"trained in the military and governmental arts and developed a
great love for falconry." Hence the bird in his hand (which
After his father's murder and the death
in battle of his foster father (it was a bloody time), he returned to
his family seat at Okazaki. From there he began the long series of
campaigns that led to his being the (ultimately) undisputed leader of
Japan's military government.
He successively moved his seats of
government to Hamamatsu, then to Sunpu (here--Shizuoka), and
finally--after he and Hideyoshi Toyotomi crushed the Hojo at Odawara--to
Edo, described by Britannica as "nearly a month's march from
Hideyoshi's headquarters near Kyoto."
Two years after becoming shogun, Ieyasu
"retired" to Sunpu again, leaving his son Hidetada as shogun.
However, he was as active in retirement as before, especially in the
area of foreign relations (the Europeans had arrived).
He died at Sunpu in 1616.
An interesting side note: every city
mentioned above--Okazaki, Nagoya, Shizuoka, Hamamatsu, Odawara, Edo,
Kyoto--was a station on the Tokaido.
Ieyasu is all over the net. Here's
a great--and heavily-linked--starting point.
After I left the castle grounds, I
walked on through Shizuoka's busy Ginza area, then turned off into
less-traveled streets, headed toward the Abekawa River, an area
famous for its delicious Abekawa
Mochi, a sweet rice-paste treat. The Abe is another
"ferry crossing." They say that Abekawa Mochi was sold
under the trees at the crossing (see picture). It's still
sold in shops on the Shizuoka side of the river today.
A funny thing: On the Tokaido train
line, "Abekawa" station is followed by "Mochimune."
So when the trains are announced, they say "Abekawa, Mochimune,..."
It sounds like an advertisement!
Fuchu, Station #19 on
the Old Tokaido
Hiroshige's print for Shizuoka is of
people crossing the Abekawa in various ways.
After a bit more urban sprawl, the road
turns off into picturesque Mariko, station 20. Here I am in
front of the teahouse depicted by Hiroshige--or its descendant.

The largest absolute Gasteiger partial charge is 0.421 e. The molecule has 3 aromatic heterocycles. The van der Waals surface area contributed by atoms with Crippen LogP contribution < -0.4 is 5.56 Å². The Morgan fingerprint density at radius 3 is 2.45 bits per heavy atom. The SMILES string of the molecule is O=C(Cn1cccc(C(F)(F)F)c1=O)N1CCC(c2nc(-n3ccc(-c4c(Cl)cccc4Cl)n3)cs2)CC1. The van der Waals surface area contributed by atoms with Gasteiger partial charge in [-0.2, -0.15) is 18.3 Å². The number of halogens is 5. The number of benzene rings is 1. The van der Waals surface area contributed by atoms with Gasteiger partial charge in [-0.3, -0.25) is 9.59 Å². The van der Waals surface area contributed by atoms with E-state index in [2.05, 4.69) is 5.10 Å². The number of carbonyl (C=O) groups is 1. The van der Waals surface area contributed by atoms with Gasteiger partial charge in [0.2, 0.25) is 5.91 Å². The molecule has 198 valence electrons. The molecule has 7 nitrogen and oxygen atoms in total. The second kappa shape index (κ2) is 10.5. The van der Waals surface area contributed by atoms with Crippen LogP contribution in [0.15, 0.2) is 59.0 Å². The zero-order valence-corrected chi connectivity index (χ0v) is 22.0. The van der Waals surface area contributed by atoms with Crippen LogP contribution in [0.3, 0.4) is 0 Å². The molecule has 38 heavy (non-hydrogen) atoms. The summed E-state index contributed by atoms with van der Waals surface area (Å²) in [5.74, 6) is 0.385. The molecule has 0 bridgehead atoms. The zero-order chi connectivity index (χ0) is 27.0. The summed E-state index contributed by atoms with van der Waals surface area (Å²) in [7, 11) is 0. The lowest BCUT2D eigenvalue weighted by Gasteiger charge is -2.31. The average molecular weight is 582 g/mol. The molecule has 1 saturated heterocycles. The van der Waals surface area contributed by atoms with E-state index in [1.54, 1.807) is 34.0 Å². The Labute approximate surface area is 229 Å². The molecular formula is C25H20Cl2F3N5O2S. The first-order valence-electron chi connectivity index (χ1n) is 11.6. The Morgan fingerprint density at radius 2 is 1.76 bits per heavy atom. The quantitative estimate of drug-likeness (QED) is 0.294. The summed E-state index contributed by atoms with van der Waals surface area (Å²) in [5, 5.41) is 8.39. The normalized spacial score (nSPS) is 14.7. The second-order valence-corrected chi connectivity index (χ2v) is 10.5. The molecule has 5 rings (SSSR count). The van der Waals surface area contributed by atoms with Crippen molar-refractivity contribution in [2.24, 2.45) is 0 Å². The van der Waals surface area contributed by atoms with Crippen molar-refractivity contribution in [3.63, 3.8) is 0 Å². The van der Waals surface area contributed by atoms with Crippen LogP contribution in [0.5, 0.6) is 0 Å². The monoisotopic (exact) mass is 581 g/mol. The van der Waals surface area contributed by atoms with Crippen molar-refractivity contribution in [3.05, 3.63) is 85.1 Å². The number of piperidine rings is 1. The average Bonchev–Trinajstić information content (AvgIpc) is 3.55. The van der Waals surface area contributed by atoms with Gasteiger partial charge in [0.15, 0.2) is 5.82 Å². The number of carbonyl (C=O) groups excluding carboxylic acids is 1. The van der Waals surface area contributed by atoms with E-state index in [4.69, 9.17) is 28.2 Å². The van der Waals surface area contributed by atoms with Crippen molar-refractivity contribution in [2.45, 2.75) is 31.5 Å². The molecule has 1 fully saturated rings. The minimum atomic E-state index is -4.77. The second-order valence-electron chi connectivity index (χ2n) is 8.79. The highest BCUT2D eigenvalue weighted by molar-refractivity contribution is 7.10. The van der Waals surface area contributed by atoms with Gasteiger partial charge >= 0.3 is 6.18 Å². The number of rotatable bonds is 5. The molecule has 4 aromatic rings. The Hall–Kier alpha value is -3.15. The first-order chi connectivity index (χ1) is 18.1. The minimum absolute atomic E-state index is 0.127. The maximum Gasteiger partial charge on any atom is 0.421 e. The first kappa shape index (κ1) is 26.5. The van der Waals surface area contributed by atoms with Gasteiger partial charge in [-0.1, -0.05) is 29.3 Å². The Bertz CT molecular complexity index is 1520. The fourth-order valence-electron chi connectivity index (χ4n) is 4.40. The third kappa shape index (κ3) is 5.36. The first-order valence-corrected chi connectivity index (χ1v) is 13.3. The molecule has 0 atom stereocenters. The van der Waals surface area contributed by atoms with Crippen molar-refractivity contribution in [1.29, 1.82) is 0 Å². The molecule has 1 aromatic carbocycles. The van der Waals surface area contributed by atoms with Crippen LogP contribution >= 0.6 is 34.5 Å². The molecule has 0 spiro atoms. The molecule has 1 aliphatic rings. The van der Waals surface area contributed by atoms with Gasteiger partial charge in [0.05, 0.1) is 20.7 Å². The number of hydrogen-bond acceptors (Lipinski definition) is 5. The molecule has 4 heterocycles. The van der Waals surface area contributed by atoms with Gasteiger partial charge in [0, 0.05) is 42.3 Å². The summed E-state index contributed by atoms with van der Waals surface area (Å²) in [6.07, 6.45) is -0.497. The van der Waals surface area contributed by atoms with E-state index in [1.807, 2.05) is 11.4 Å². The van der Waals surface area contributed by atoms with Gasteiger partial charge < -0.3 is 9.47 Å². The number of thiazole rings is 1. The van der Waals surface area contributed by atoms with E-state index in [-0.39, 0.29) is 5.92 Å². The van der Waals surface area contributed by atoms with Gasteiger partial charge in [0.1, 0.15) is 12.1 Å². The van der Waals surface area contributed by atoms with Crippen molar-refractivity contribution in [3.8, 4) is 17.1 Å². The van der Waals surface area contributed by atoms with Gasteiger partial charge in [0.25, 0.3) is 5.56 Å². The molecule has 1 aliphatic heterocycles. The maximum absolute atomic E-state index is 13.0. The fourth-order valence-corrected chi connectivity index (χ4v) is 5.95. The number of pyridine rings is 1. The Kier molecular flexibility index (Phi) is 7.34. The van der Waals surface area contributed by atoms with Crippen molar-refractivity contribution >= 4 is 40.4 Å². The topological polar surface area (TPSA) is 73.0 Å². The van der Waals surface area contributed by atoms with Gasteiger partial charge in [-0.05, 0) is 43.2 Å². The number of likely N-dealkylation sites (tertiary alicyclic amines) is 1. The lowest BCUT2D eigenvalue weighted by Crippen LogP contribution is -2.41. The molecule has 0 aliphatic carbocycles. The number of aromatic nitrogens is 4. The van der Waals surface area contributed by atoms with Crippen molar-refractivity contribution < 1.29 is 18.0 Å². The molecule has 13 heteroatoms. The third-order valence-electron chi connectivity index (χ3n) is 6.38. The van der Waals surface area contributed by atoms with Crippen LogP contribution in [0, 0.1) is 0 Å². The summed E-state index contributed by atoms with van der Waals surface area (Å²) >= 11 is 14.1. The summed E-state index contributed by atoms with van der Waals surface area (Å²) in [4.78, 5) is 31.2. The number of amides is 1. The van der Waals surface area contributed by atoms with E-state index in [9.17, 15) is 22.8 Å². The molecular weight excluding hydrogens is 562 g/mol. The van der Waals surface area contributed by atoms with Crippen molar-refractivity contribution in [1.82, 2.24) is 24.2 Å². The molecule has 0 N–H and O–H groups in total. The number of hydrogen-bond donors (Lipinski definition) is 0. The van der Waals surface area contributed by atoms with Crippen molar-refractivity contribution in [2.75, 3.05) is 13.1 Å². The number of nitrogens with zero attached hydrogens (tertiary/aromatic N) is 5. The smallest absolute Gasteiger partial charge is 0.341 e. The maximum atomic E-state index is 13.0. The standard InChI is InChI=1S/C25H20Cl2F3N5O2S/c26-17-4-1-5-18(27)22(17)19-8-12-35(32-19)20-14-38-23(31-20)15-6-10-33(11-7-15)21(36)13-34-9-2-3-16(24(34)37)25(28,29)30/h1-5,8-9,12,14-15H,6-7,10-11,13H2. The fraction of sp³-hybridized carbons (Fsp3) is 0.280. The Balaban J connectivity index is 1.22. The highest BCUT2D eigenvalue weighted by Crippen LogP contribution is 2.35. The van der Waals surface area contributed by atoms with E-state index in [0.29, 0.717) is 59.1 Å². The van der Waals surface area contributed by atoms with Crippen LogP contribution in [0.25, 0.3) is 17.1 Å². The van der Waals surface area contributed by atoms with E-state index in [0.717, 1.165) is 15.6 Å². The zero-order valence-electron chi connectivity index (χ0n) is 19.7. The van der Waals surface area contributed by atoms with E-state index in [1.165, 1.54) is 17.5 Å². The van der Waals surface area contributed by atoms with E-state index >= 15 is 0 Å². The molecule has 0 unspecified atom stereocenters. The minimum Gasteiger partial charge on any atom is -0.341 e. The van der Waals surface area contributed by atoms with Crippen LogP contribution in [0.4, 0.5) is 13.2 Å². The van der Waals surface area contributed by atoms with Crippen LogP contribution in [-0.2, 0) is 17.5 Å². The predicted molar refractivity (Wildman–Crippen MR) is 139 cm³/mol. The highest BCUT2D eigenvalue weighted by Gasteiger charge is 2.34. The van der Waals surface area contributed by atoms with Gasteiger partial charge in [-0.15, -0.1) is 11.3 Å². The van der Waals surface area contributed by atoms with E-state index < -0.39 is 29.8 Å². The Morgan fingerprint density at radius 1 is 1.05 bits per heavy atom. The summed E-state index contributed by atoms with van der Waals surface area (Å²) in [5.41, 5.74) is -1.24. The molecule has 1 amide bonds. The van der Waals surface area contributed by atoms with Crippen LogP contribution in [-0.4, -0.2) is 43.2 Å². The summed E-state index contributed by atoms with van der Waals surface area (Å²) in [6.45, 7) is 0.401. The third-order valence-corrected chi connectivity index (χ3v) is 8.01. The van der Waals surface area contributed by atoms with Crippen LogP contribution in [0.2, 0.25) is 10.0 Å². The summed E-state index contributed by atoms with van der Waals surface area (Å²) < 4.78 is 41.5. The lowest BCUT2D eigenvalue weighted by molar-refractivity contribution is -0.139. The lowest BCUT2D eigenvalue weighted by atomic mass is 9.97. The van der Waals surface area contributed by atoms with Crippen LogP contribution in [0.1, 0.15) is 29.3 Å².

Mariko, Station #20 on
the Old Tokaido
This is the teahouse in question.
The one I saw looks bigger, grander--but all insist that it's the same
one. I visited here with the Maruyamas three years ago, and can
still remember the sensation of seeing something so closely linked with
the Old Tokaido--part of what led me to do this.
Past Mariko I stopped at this small
temple to pray. Chonenji is Rinzai Zen (I seem to be
hitting a lot of those by "accident") with a main image of
Amida Buddha. The main attraction, however, is that this temple
sports a "Mizuko Kannon."
babies"--is the term applied to children who have died, especially
as the result of abortion. This is big business in the religion
racket here in Japan. People pay a fortune in "guilt
money" to appease the souls of their dead children and help ease
their passage in the underworld.
Shown here are, first, the Kannon, and
second a charming nude Benten-sama, the only woman of Japan's Seven
Lucky Gods, and the patroness of music (hence the biwa, a
traditional stringed instrument).
For the first time this trip, I
encountered a manned temple with no one who could sign my book.
(All other unsigned days were at closed, unstaffed temples--or at
Toiling onward, I stopped before entering
a tunnel, and took a bus back to Shizuoka station. Tomorrow
morning, I will strike off up the mountain over the tunnel, to
Utsunoya Pass, said to be the third toughest part of the route (after
Hakone and Satta).